This volume looks at how 'getting governance right' is a central element for successful RTA implementation, taking stock of the quality and effectiveness of the monitoring of development country RTAs around the world. Organized by the main world regions and primarily focusing on developing country RTAs, the book also includes two case studies focused on monitoring in developed country regional agreements by way of comparison. The contributors operationalize governance in the context of RTA implementation with a more narrow and technical term of 'monitoring' and provide eight important lessons for assessing monitoring around the world.
This responding volume has four interrelated topics. It explores the transformation taking place in/with regard to the financing of development in the Global South and the apparition of new players in the field. The emergence of 'New Regionalisms' in the South and the usefulness of these experiences for comparative studies of regional relationship is explicated. It turns its attention to new forms of transnational governance that are emerging and the role that a novelty of actors play in this 'new multilateralism'. Finally, it looks into the implications of this trio of novel directions and players for analyses and policies.
This volume offers refined theoretical models and approaches which are attuned to the new dynamics and contradictions of a wide range of regionalist projects in the contemporary Middle East. Case studies of the most important regional organizations in different policy fields offer comprehensive overviews of the main actors, institutions, historical development and current issues.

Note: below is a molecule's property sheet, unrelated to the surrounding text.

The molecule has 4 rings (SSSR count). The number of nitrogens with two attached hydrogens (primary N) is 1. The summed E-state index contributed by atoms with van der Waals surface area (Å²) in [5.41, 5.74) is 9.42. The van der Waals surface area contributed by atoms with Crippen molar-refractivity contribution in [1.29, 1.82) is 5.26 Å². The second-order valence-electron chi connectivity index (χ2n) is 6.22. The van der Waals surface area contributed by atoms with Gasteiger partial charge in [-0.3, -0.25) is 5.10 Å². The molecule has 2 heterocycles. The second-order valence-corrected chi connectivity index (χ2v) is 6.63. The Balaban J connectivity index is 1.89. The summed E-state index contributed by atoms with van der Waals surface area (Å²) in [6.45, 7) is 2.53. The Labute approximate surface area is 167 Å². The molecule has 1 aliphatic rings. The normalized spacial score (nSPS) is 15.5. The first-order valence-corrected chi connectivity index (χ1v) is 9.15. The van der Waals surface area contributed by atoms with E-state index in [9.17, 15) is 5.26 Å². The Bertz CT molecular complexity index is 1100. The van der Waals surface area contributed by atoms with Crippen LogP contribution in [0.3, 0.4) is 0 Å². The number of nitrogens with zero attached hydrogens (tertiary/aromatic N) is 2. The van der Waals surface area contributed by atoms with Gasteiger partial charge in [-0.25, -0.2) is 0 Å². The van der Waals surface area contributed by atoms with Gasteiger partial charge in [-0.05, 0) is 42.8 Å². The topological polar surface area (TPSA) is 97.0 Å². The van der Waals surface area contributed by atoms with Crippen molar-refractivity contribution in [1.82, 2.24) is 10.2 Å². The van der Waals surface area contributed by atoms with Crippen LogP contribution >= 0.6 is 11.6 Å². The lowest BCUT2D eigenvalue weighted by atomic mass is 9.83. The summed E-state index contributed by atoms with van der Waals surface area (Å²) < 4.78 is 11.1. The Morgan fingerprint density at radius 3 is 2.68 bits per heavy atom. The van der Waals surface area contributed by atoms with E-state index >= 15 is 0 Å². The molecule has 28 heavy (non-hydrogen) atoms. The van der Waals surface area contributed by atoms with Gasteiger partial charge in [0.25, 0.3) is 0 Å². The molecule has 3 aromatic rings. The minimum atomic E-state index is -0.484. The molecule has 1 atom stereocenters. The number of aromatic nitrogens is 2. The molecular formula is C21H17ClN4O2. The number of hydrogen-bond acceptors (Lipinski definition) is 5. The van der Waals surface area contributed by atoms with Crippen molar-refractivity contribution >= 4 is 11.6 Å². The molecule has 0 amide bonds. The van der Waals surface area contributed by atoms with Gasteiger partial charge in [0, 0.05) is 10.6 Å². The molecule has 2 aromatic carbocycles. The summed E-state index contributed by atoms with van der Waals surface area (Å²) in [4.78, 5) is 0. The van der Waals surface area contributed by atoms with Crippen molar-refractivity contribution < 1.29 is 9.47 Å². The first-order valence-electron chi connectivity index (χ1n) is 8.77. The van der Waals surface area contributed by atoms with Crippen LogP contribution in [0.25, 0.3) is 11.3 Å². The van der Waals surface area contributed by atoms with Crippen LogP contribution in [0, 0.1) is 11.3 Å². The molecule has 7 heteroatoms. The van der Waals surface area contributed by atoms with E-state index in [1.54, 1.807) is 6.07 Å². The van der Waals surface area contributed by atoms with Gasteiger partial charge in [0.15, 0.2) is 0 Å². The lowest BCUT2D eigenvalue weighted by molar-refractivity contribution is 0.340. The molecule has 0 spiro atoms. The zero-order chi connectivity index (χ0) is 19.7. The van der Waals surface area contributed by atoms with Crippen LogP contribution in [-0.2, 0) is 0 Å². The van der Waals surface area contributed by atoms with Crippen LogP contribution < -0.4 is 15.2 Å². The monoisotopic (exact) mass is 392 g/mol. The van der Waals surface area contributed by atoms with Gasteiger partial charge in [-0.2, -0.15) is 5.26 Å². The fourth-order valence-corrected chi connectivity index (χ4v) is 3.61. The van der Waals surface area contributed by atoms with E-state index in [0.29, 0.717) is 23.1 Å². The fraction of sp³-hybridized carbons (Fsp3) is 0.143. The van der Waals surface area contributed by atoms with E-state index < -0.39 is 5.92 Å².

Gulf Arab states are actively pursuing a variety of foreign investment strategies. Some of these investments are being managed by sovereign wealth funds, government investment corporations, and government-controlled companies. This renewed geo-economic status has received a lot of media attention but there has been a dearth of academic study on what this shift in global economic power means for the international economic system.
This volume aims to fill this gap with a rigorous scholarly analysis based on primary sources and raw economic data. It brings together the expertise of academics who have devoted their career to careful study of the region and of renowned scholars of international political economy.
Addressing the need to 're-Orient' the research and policy agenda of international relations, this comprehensive study demonstrates both the lack of language to engage with existing norms and standards and the difficulty of applying them to an evaluation of the global politics of China's 'non-Western' international agency.